‘I’ve worked in Michelin kitchens, but now I’m on my bike delivering takeaways’: how leading chef turned lockdown nightmare into platter of success

UK-based chef Damian Wawrzyniak has transformed his business to cope with the lockdown. Facebook

Rather than firing his staff amid the current economic downturn, Polish chef and restaurateur Damian Wawrzyniak has responded to the Covid-19 crisis by hiring.

Already regarded in his home country as one of Poland’s leading entrepreneurial exports, the British-based chef had seen plans to take his “Pierogi Kiosk” brand global put on freeze by the lockdown – worse, the ensuing restrictions saw his award-winning Houses of Feasts restaurant draw the shutters on sit-down custom.

But instead of flipping the Closed for Business sign, the 40-year-old instead seized the opportunity to recalibrate his business.

Wawrzyniak has become one of the best known chefs in Britain.Facebook

“When news of the lockdown came through I didn’t sit in a corner and cry,” he tells TFN, “I looked for a solution.”  

Having hit rock bottom, numerous concepts were trialled and tested.

“I must have changed the restaurant three times in four weeks,” he says. “For a while, we were even operating as a glorified corner shop – with the stores empty, I started selling all the surplus flour and toilet paper we had. I wasn’t profiting on these goods though, and that earned a certain degree of trust among the locals in the village. I helped them when they needed it, and now they’re helping me.”

With his restaurant closed he has taken to delivering fresh bread and meals by bike.Facebook

Adapting to the new reality has meant drastic changes. Within 24-hours the cellar found itself emptied and repurposed as a bakery, and Wawrzyniak himself took on delivery duties on his bike. From despair came hope.  

“We started out baking twenty or forty loaves a day,” he says, “but now we’re knocking out up to three hundred.”

Other sales, too, have jumped.

“We started out baking twenty or forty loaves a day but now we’re knocking out up to three hundred,” he says.Facebook

“Our takeaway Sunday roast has been super successful,” he says. “Before we’d do 70 to 90 covers on a Sunday, but now we’ve actually doubled our sales – in fact, for Mother’s Day we sent out over three-hundred roast dinners – we’re busier than ever.”

In this regard, the support of the local community has been invaluable.

“I think before the lockdown about 80 percent of the village hadn’t eaten my food,” he says, “now I reckon everyone has! We’ve definitely hit on a new market.”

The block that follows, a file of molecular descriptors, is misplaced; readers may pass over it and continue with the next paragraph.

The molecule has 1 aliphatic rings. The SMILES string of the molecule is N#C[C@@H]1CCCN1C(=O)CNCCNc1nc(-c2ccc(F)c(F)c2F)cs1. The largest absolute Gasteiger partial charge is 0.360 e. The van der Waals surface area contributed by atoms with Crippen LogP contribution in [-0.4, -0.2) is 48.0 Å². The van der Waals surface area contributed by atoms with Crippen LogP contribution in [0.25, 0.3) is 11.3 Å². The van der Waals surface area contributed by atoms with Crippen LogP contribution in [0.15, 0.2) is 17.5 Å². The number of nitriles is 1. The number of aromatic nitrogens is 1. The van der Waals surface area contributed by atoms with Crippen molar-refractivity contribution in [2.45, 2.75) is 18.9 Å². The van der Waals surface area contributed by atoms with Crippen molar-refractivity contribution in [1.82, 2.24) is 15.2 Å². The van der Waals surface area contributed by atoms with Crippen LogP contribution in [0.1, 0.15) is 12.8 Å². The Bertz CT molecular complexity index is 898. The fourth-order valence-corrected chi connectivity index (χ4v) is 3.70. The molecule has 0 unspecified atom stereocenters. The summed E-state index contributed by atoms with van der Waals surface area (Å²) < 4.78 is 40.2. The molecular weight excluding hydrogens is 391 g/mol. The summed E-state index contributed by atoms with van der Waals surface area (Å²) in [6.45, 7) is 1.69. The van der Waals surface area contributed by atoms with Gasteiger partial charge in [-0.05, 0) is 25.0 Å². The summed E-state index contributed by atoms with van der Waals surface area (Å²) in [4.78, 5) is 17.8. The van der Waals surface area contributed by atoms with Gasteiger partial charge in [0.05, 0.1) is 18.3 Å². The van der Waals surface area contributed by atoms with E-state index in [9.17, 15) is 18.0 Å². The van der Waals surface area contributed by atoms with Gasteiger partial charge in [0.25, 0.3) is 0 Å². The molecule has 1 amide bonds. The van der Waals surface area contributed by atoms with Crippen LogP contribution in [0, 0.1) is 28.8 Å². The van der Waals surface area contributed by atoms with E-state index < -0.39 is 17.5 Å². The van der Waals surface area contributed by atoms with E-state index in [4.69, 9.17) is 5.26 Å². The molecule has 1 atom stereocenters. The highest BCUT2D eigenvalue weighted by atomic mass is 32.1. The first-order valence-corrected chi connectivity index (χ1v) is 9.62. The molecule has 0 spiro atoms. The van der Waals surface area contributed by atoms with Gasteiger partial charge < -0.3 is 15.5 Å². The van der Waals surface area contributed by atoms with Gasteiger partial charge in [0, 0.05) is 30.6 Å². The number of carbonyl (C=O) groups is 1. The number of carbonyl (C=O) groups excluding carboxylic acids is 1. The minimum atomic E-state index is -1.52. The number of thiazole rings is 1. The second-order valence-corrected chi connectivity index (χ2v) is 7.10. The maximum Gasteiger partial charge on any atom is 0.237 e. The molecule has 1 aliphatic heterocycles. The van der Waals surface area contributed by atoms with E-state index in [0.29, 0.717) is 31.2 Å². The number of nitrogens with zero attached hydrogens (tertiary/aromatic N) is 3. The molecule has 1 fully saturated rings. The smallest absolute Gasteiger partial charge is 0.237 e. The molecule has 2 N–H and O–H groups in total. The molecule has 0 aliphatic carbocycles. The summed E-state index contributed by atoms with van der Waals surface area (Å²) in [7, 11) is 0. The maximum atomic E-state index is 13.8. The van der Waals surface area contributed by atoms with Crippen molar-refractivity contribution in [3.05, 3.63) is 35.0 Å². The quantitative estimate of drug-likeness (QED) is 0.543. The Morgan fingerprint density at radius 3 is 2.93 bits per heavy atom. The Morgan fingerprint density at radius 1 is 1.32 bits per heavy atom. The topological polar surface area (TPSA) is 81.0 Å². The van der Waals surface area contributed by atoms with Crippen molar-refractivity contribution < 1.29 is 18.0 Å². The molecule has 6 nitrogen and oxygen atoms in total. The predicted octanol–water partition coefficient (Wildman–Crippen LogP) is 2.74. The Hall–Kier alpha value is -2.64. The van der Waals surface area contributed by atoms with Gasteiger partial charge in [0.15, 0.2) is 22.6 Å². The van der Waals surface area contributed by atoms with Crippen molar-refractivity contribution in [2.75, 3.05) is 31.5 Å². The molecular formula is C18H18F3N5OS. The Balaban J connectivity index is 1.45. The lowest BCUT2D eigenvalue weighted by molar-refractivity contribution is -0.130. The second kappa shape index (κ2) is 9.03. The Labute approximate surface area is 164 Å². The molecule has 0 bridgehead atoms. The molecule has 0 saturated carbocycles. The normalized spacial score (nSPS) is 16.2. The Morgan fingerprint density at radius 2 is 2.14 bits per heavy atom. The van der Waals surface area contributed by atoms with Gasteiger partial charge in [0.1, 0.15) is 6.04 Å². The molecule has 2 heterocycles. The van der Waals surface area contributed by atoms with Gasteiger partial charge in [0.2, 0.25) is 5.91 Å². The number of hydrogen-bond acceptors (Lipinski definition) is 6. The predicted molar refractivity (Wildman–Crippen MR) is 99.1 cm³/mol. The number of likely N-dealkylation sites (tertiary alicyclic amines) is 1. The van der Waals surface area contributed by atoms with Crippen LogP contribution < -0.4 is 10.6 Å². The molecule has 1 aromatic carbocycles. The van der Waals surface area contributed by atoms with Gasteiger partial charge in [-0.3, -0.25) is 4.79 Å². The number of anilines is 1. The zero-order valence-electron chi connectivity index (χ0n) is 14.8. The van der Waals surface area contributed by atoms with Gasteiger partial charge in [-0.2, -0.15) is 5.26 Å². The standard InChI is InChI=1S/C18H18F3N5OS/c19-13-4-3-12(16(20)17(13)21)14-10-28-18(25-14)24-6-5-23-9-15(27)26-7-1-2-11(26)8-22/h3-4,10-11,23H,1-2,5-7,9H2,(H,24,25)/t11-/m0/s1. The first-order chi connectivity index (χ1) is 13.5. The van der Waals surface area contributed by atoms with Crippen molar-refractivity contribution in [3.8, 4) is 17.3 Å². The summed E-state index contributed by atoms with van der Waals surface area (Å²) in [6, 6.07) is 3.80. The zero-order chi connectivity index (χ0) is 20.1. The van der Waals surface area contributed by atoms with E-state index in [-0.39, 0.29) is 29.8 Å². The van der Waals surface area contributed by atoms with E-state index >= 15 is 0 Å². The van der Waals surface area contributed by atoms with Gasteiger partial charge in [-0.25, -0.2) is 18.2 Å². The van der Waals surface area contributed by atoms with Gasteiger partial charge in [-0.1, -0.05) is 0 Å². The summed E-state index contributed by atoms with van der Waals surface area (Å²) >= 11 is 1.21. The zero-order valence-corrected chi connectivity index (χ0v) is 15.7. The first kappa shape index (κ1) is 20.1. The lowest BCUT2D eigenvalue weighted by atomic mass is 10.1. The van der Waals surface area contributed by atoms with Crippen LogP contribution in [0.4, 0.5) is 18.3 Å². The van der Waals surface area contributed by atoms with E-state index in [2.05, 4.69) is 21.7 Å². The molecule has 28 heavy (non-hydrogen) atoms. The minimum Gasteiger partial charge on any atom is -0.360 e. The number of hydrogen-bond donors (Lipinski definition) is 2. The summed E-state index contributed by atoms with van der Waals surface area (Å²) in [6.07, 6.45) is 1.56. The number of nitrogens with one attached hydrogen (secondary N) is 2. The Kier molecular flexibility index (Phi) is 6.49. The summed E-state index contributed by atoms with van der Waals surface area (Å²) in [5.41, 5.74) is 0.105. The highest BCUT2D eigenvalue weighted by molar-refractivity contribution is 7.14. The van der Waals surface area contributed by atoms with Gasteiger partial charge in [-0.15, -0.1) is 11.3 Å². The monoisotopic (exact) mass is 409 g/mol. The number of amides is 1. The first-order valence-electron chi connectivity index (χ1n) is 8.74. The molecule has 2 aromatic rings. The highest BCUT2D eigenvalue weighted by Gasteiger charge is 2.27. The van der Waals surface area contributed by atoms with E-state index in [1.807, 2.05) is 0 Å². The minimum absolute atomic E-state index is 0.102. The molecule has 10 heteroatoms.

New markets have also been untapped further afield. Beginning a nationwide delivery service a few days ago, the Cambridgeshire-based chef has been hit by a deluge of orders from Birmingham, Manchester, London and so forth. “I’ve even had enquiries from Barcelona,” he adds.

Beginning a nationwide delivery service a few days ago, the Cambridgeshire-based chef has been hit by a deluge of orders.Facebook

Already fulfilling around 130 deliveries each day, that figure is slowly growing as word continues to spread.

“Our team have got it down to a tee now and are working like a well-oiled machine,” says Wawrzyniak. “I’m confident the brand will come out of this stronger than before.”

That Pierogi Kiosk and House of Feasts have emerged from the wrecked financial landscape with a swagger has not been an accident, rather the result of pro-active action born from Wawrzyniak’s own upbringing.

The restaurant is now handling 130 deliveries a day.Facebook

“I grew up with the value of hard work drilled into me by my father,” he says, “so when the lockdown was announced I knew I had to do something. I wasn’t going to rely on state handouts – besides, as a Pole it’s natural for me not to trust anyone in government!”

Refusing to cut any of his staff from the payroll, and now in the active process of expanding his workforce, Wawrzyniak’s behaviour has not been lost on the public. Responding to news that Gordon Ramsay had sacked 500 workers, one Twitter user was moved to write: “In a world of Gordon Ramsay’s, be a Damian Wawrzyniak.”

“It angers me a bit to see the top Michelin restaurants not opening,” he says. “The way I see it, you either want to survive or you don’t. I think some people are being lazy by just closing. Who knows, some have rich backers so I guess they can afford to sit in their garden taking pictures of their barbecue for Instagram, but there’s others that just haven’t bothered trying to find ways to make things work.

“Personally I strongly believe that the first thing chefs and restaurateurs need to do at this time is put their ego in the bin. I’ve worked in Michelin kitchens, but now I’m on my bike delivering takeaways. Am I ashamed? No way! I’m proud of it.”